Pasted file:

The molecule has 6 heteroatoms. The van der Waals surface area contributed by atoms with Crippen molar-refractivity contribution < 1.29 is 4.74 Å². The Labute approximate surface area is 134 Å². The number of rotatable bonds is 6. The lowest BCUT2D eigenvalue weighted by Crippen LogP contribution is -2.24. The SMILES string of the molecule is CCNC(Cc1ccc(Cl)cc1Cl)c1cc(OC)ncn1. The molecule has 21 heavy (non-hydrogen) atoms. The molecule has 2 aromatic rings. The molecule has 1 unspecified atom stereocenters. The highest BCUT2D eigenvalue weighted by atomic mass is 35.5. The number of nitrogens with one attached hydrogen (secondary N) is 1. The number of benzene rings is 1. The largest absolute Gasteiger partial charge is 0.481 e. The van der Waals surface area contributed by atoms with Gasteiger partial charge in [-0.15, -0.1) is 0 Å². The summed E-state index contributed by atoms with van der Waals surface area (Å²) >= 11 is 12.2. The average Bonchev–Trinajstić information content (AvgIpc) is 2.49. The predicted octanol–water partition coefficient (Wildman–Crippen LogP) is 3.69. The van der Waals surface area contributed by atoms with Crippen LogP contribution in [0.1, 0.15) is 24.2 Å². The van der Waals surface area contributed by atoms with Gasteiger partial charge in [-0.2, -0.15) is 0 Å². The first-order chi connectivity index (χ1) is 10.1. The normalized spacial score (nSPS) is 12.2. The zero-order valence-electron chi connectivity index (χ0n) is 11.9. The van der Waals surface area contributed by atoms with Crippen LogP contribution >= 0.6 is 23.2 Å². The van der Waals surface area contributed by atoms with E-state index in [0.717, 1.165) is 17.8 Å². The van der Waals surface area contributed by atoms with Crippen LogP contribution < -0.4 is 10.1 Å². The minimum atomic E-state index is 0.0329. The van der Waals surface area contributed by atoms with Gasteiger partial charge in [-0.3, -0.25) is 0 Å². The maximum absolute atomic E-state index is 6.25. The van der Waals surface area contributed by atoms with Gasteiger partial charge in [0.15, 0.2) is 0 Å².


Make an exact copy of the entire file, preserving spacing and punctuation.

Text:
The molecule has 6 heteroatoms. The van der Waals surface area contributed by atoms with Crippen molar-refractivity contribution < 1.29 is 4.74 Å². The Labute approximate surface area is 134 Å². The number of rotatable bonds is 6. The lowest BCUT2D eigenvalue weighted by Crippen LogP contribution is -2.24. The SMILES string of the molecule is CCNC(Cc1ccc(Cl)cc1Cl)c1cc(OC)ncn1. The molecule has 21 heavy (non-hydrogen) atoms. The molecule has 2 aromatic rings. The molecule has 1 unspecified atom stereocenters. The highest BCUT2D eigenvalue weighted by atomic mass is 35.5. The number of nitrogens with one attached hydrogen (secondary N) is 1. The number of benzene rings is 1. The largest absolute Gasteiger partial charge is 0.481 e. The van der Waals surface area contributed by atoms with Gasteiger partial charge in [-0.15, -0.1) is 0 Å². The summed E-state index contributed by atoms with van der Waals surface area (Å²) >= 11 is 12.2. The average Bonchev–Trinajstić information content (AvgIpc) is 2.49. The predicted octanol–water partition coefficient (Wildman–Crippen LogP) is 3.69. The van der Waals surface area contributed by atoms with Crippen LogP contribution in [0.1, 0.15) is 24.2 Å². The van der Waals surface area contributed by atoms with Gasteiger partial charge in [-0.2, -0.15) is 0 Å². The first-order chi connectivity index (χ1) is 10.1. The normalized spacial score (nSPS) is 12.2. The zero-order valence-electron chi connectivity index (χ0n) is 11.9. The van der Waals surface area contributed by atoms with Crippen LogP contribution >= 0.6 is 23.2 Å². The van der Waals surface area contributed by atoms with E-state index in [0.717, 1.165) is 17.8 Å². The van der Waals surface area contributed by atoms with Crippen LogP contribution < -0.4 is 10.1 Å². The minimum atomic E-state index is 0.0329. The van der Waals surface area contributed by atoms with Gasteiger partial charge in [-0.3, -0.25) is 0 Å². The maximum absolute atomic E-state index is 6.25. The van der Waals surface area contributed by atoms with Gasteiger partial charge in [0.15, 0.2) is 0 Å².